That I’m not surprised:
Sensing trouble was afoot, Lynch told the students: “I don’t know what he said, but I think I understand that he used a word from the Third Reich. Let’s just look at it this way, it’s a new world now.”
I’m drafting a paper, in between several other projects at the moment, on Lynch’s levels of existence and social class in I N L A N D E M P I R E, and this recent swerve into what I’m going to assume is traditionalism (see Mark Sedgwick’s Against the Modern World) is in fact preordained—or, at least, predictable.
As I have a scholarly interest in Le Carré, I’ve noticed over the years that Clive James’s opinion of his writing, delivered in the New York Review, has been unduly influential. James suggested that his early work was superior to the later because of increasing bloat. Here’s a related example from his review of The Honorable Schoolboy: “To start with, the prose style is overblown. Incompatible metaphors fight for living space in the same sentence. “Now at first Smiley tested the water with Sam—and Sam, who liked a poker hand himself, tested the water with Smiley.” Are they playing cards in the bath? Such would-be taciturnity is just garrulousness run short of breath.”
What in fact is happening here is free indirect intrusion into Sam’s gambling-laden mind, not a mixed-metaphor, as should be apparent to all but the least charitable of readers.
That night he and I had dinner and he told me what had happened. He had kept up with Ali for a couple of miles into the country upriver from the compound at N’Sele, but then he had begun to tire, and finally he stopped, his chest heaving, and he watched Ali disappear into the night with his sparring partners. In the east, over the hills, the African night was beginning to give way to the first streaks of dawn, but it was still very dark. Suddenly, and seemingly so close that it made him start, came the reverberating roar of a lion, an unmistakable coughing, grunting sound that seemed to come from all sides—just as one had read it did in Hemingway or Ruark—and Norman turned and set out for the distant lights of N’Sele at a hasty clip. He told me he had been instantly provided with a substantial “second wind” and he found himself moving along much quicker than during his outbound trip. He reached N’Sele safely, jogging by the dark compounds, exhilarated not only by his escape but by the irresistible thought of how highly dramatic it would have been if he hadn’t made it.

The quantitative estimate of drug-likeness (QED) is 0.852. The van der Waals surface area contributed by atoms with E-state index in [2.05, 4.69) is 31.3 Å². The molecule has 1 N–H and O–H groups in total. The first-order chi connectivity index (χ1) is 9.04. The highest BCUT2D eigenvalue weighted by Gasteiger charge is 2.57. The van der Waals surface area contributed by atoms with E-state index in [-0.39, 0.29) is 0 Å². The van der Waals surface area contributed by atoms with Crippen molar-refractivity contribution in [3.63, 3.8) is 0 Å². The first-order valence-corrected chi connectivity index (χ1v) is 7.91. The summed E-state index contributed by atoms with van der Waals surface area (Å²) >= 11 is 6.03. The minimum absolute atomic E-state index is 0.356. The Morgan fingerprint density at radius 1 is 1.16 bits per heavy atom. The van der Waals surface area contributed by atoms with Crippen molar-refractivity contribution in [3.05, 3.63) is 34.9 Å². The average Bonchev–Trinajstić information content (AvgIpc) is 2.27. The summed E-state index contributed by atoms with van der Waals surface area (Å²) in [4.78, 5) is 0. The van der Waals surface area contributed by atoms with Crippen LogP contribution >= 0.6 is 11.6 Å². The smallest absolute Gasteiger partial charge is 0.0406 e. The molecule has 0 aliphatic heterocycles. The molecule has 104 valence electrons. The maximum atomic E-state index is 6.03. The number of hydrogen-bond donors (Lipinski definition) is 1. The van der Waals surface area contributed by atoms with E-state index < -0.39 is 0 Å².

George Plimpton, “The Last Laugh”, New York Review, (August 4, 1977).
I also recommend Terry Southern’s contribution.
I finally got a chance to watch this last night. The first third is a camp parable about Maynard Keynes; the remainder concerns espials and submersibles. Bracketing all this fun is:
The story goes that the studio butchered this film in the usual manner. I would have liked to have seen the Oxford flashback, certainly, but I think the film possesses a certain logic as it is. Ebert seems to have missed the metacommentary and much else. (Joseph McBride and Michael Wilmington’s Film Quarterly review is much better, particularly the comment about Wilder’s attitude toward professionalism.)
Installed the new hard drive today with only the aid of a metric jeweler, a Natural (as my forefathers called them), a potter’s vise, three hearty curses, and six MND 3.1.889(s). I’ve also noticed that John Wesley Harding contains more hypercorrect “whoms” than you’ll find in the usual album:
Am waiting on a USB case for the data recovery process to begin. The commercial services charge around $3000 to do this for an apparent hardware failure, if you’re wondering. I hope to be able to employ a hex editor at some point. I entered many a line of hexadecimal from Run magazine during the less exciting parts of the mid-80s, and that’s shaped the horizon of my expectations.
I mentioned in the last post that I was somewhat dreading having to deal with a computer manufacturer’s customer service regarding my laptop. I suspected that I would have to endure hours of pointless flowchart following after having already established what the problem was. But, to Gateway’s credit, the guy I spoke to was very quick to acknowledge that the hard drive had died and even suggested some data recovery services, which, if anyone reading this has happened to use before, I would love to hear about them.
There are only a few unbackedup-files on the drive, but I would like to get them if at all possible (cost permitting, of course).
Is where I spent my weekend, and it was a good conference, filled with smart, friendly* people discussing interesting things. Smaller conferences seem to be much better, ceteris paribus.
Further experiments with my laptop seem to indicate that it may have been a hardware failure, though I’m not about to absolve Vista until more facts are known. I anticipate learning much about Gateway’s customer service in the next few days and do not wish to color the experience with the dread reason suggests.
I may have made some minor progress in convincing people that computational models of mind have some relevance to literary interpretation, or at least that the idea should not be dismissed immediately as unsound syncretism.
*I usually write down unusually ghastly instances of pretentious, snobbish, or generally arrogant behavior at conferences for future reference and amusement and came away this time with only a few superciliates, as I call them.